Climate change and the potential distribution of an invasive alien plant: Acacia nilotica in Australia
Acacia nilotica (Fabaceae) is a spinescent woody legume that has become highly invasive in several parts of the world, including Australia where it has been declared a weed of national significance. Understanding the likely potential distribution of this plant under current and future climate scenarios will enable policy makers and land managers to prepare appropriate strategies to manage the invasions.
CLIMEX software was used to identify areas at risk of further invasion in Australia so that appropriate measures could be undertaken in time. A potential distribution of A. nilotica in Australia under current climatic conditions was produced by the model. The latter was vast and far greater than the current distribution. Global climate change is likely to increase significantly the area at risk of invasion in Australia. The factors of most importance are the expected increases in water-use efficiency of A. nilotica due to increased atmospheric CO2 concentrations, allowing it to invade more xeric sites further inland, and increased temperatures, allowing it to complete its reproductive life cycle further towards the south. Simple quarantine procedures, such as installing paddocks, may provide a means of limiting the range of A. nilotica. The projected increased growth potential of A. nilotica throughout its current range suggests that if future management patterns result in seed pods lying unconsumed on the ground, additional vigilance may be required to identify and eradicate new invasion foci arising from flood dispersal. The increased growth potential may also result in a change of the economic balance, in favour of harvesting A. nilotica for agroforestery or bioenergy projects. Moreover, raising public awareness and identifying suitable control techniques are also crucial components in containing the invasion.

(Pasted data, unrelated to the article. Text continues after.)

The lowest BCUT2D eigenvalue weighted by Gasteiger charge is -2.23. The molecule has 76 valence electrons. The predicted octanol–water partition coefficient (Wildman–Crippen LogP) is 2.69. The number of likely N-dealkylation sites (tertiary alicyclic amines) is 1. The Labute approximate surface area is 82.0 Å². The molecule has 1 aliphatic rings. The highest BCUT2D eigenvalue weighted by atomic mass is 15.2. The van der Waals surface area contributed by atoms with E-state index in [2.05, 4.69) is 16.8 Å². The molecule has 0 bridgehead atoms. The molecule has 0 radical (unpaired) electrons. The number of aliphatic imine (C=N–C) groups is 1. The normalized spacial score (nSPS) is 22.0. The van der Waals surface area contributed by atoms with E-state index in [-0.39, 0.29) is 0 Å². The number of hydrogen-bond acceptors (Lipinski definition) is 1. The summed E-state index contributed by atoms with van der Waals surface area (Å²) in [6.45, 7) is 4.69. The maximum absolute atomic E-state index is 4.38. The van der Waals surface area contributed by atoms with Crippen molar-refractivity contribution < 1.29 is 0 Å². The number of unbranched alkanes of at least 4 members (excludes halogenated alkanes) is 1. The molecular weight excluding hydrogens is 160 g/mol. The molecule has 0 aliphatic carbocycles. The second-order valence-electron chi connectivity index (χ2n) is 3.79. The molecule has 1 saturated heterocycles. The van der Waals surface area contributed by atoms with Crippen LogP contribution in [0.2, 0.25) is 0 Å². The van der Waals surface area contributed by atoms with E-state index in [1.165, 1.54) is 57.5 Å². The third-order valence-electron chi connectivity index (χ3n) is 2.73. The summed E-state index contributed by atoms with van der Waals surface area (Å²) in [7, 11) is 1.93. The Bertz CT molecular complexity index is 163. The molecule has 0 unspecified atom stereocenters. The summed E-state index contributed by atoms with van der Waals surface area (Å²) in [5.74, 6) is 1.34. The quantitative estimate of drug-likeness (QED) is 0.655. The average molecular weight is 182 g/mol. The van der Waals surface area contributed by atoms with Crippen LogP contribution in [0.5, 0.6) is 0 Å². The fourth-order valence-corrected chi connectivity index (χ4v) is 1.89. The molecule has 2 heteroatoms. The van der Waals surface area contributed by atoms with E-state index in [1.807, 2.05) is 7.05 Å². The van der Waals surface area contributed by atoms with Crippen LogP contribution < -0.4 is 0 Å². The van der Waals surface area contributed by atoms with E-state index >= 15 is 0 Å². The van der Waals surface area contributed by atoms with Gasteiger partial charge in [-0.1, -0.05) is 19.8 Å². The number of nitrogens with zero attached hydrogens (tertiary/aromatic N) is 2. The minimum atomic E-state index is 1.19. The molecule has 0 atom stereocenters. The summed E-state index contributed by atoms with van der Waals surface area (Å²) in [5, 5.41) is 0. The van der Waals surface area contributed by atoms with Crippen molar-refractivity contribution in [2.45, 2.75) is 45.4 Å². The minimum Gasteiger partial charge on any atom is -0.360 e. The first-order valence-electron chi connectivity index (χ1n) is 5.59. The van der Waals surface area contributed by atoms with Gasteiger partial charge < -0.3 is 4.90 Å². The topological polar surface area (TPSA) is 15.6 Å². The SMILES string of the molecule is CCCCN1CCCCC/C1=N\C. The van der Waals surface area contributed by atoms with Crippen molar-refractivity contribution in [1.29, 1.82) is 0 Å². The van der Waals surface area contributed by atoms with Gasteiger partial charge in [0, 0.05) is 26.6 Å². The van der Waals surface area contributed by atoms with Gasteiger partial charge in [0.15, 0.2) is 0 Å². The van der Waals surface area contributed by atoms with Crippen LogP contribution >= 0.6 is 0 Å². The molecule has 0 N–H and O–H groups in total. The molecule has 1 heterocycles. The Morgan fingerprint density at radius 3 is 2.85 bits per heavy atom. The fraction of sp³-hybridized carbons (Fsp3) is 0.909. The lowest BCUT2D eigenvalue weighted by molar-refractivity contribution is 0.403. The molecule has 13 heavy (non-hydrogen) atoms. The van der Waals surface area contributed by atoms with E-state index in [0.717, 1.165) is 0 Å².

Kriticos DJ, Sutherst RW, Brown JR, Adkins SW, Maywald GF (2003) Climate change and the potential distribution of an invasive alien plant: Acacia nilotica in Australia. Journal of Applied Ecology 40, 111-124